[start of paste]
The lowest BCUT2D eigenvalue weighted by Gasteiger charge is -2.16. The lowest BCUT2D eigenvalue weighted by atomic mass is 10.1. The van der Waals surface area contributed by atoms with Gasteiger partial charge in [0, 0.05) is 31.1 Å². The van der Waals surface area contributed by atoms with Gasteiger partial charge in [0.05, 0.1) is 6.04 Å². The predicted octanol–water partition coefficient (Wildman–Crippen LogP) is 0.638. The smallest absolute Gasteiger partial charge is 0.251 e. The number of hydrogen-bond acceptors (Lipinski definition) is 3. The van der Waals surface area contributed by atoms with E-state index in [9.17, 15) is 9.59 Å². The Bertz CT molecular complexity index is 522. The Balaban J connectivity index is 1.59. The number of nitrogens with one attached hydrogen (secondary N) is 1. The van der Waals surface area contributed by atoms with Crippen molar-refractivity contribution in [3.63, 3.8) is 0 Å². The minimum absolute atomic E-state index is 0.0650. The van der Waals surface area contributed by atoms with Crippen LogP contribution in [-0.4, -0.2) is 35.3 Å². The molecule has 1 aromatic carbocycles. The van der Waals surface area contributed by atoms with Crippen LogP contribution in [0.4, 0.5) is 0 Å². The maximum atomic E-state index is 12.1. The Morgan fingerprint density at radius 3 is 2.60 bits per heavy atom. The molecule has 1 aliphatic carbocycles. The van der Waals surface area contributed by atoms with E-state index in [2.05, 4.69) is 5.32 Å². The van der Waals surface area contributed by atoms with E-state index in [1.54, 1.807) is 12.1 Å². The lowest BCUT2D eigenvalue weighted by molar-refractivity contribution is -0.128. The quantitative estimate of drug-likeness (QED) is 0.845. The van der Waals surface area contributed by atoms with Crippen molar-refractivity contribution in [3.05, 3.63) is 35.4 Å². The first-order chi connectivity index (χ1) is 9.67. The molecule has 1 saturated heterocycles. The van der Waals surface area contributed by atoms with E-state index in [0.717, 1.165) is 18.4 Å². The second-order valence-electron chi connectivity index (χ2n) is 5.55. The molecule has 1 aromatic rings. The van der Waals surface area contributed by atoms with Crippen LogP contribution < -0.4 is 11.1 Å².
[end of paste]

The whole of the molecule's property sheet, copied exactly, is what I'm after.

The lowest BCUT2D eigenvalue weighted by Gasteiger charge is -2.16. The lowest BCUT2D eigenvalue weighted by atomic mass is 10.1. The van der Waals surface area contributed by atoms with Gasteiger partial charge in [0, 0.05) is 31.1 Å². The van der Waals surface area contributed by atoms with Gasteiger partial charge in [0.05, 0.1) is 6.04 Å². The predicted octanol–water partition coefficient (Wildman–Crippen LogP) is 0.638. The smallest absolute Gasteiger partial charge is 0.251 e. The number of hydrogen-bond acceptors (Lipinski definition) is 3. The van der Waals surface area contributed by atoms with E-state index in [9.17, 15) is 9.59 Å². The Bertz CT molecular complexity index is 522. The Balaban J connectivity index is 1.59. The number of nitrogens with one attached hydrogen (secondary N) is 1. The van der Waals surface area contributed by atoms with Crippen molar-refractivity contribution in [3.63, 3.8) is 0 Å². The minimum absolute atomic E-state index is 0.0650. The van der Waals surface area contributed by atoms with Crippen LogP contribution in [-0.4, -0.2) is 35.3 Å². The molecule has 1 aromatic carbocycles. The van der Waals surface area contributed by atoms with Crippen LogP contribution in [0.4, 0.5) is 0 Å². The maximum atomic E-state index is 12.1. The Morgan fingerprint density at radius 3 is 2.60 bits per heavy atom. The molecule has 1 aliphatic carbocycles. The van der Waals surface area contributed by atoms with E-state index in [2.05, 4.69) is 5.32 Å². The van der Waals surface area contributed by atoms with E-state index in [1.54, 1.807) is 12.1 Å². The lowest BCUT2D eigenvalue weighted by molar-refractivity contribution is -0.128. The quantitative estimate of drug-likeness (QED) is 0.845. The van der Waals surface area contributed by atoms with Crippen molar-refractivity contribution in [3.05, 3.63) is 35.4 Å². The first-order chi connectivity index (χ1) is 9.67. The molecule has 1 saturated heterocycles. The van der Waals surface area contributed by atoms with E-state index in [0.717, 1.165) is 18.4 Å². The second-order valence-electron chi connectivity index (χ2n) is 5.55. The molecule has 1 aromatic rings. The van der Waals surface area contributed by atoms with Crippen LogP contribution < -0.4 is 11.1 Å².